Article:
As a constant follower/commentator on the Baylor situation, I read the latest installments of Baylor Truth with great interest. The last two posts are particularly compelling. The first links to a Baylor students blog that chronicles the success of Robert Sloan's policies. The second carries the text of an email from a reader who offers a solution to the current leadership vaccuum: Bring Robert Sloan back to the president's office and admit his resignation was a matter of transitional board instability.
It's not such a far-fetched idea. Sloan is still on campus as the chancellor of the university. He's in his fifties and has years to give.
Another alternative would be to invest the chancellor's office with the presidential powers and make the president more of a chief of operations.
Being the top officer at Baylor during the implementation of an ambitious and ground-breaking vision is not going to be easy going for anyone. Asking a new person to come in and deal with a board that is divided, but improving may not be fair. Asking Robert Sloan to come back and finish what he started may be the only thing that is fair.
Wednesday, September 28, 2005
Nevertheless, I am nothing if not consistent. The poll is back and I urge you to vote.
For the record, I voted Brownback on the first question and Condoleezza Rice on the second.
Now, we can chart the same transformation when it comes to supporting presidential nominees for cabinet and court jobs.
Senator Evan Bayh (the "moderate" Democrat capable of winning in a GOP state like Indiana) has well-known presidential ambitions. Viewing the Dean-ization of the Democratic party, Bayh made the "principled" decision to vote against Condoleezza Rice for Secretary of State and now is rejecting John Roberts for the Supreme Court.
One suspects Bayh may not have plans to run for Senate again in Indy-land, because this is not his usual position on the political spectrum. Looks like Bayh is making sure Kos and Company know he's already in the bag and is nobody's New Democrat.
(HT: The New American Spectator Blog)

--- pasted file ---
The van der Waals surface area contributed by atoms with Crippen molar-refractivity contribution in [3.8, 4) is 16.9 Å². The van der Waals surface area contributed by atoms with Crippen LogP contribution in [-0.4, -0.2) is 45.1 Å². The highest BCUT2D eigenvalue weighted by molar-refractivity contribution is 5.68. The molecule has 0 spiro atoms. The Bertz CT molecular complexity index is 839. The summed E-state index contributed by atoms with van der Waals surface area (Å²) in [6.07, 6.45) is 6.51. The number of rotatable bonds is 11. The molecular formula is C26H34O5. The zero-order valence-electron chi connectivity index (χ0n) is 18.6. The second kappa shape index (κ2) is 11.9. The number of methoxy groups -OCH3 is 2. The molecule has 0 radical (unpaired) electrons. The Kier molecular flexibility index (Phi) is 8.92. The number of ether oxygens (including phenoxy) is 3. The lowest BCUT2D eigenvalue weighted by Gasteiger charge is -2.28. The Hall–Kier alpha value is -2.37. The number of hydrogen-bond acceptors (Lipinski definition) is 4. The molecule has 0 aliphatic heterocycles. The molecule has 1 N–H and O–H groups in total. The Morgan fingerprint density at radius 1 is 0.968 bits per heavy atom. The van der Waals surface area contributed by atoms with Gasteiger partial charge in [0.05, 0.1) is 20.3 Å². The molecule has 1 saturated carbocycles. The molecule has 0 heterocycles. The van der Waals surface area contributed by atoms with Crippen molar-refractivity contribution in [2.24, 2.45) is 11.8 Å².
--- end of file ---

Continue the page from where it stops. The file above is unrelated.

Tuesday, September 27, 2005
Therefore, when an Anthony Quinn has a dozen children, you won't hear me complaining that it's an ex-Zorba-tent sum.
So, although he is a tad smug for comfort, we will grit our teeth and congratulate Mr. Donald Trump on his wife's pregnancy, wishing them a healthy child at the appointed time. This will be his fifth child, 3 with Ivanna, one with Marla and now one with Melania. We wish her well, too, particularly in view of that little clause in the prenup that must boost her take sizeably if she expands the family.
How will the big kids react as a new heir looms? Look at the Murdoch family for pointers. Rupert's two little kiddies with his late-in-life Oriental wife received a little trust fund that sent the older children into a major snit. As Maxwell Smart's nemesis, noted by Hunter below, would say: "Family discord? What was your first crew?"
Anyway, Louis Wittig has a very interesting review of the series pilot at National Review Online. The series is yet another recapitulation of liberal wet dreams about federal power in the hands of a right- (or should I say left-) thinking person. First, we had The American President. Then, The West Wing. Now, The Commander in Chief.
Here's the most interesting part of the review:
Liberals are serious about human rights in this world too. Working out a subplot, Allen’s aides keep reminding her about the Nigeria situation: In accordance with sharia, Nigeria is about to put a woman to death for committing adultery. Allen is concerned.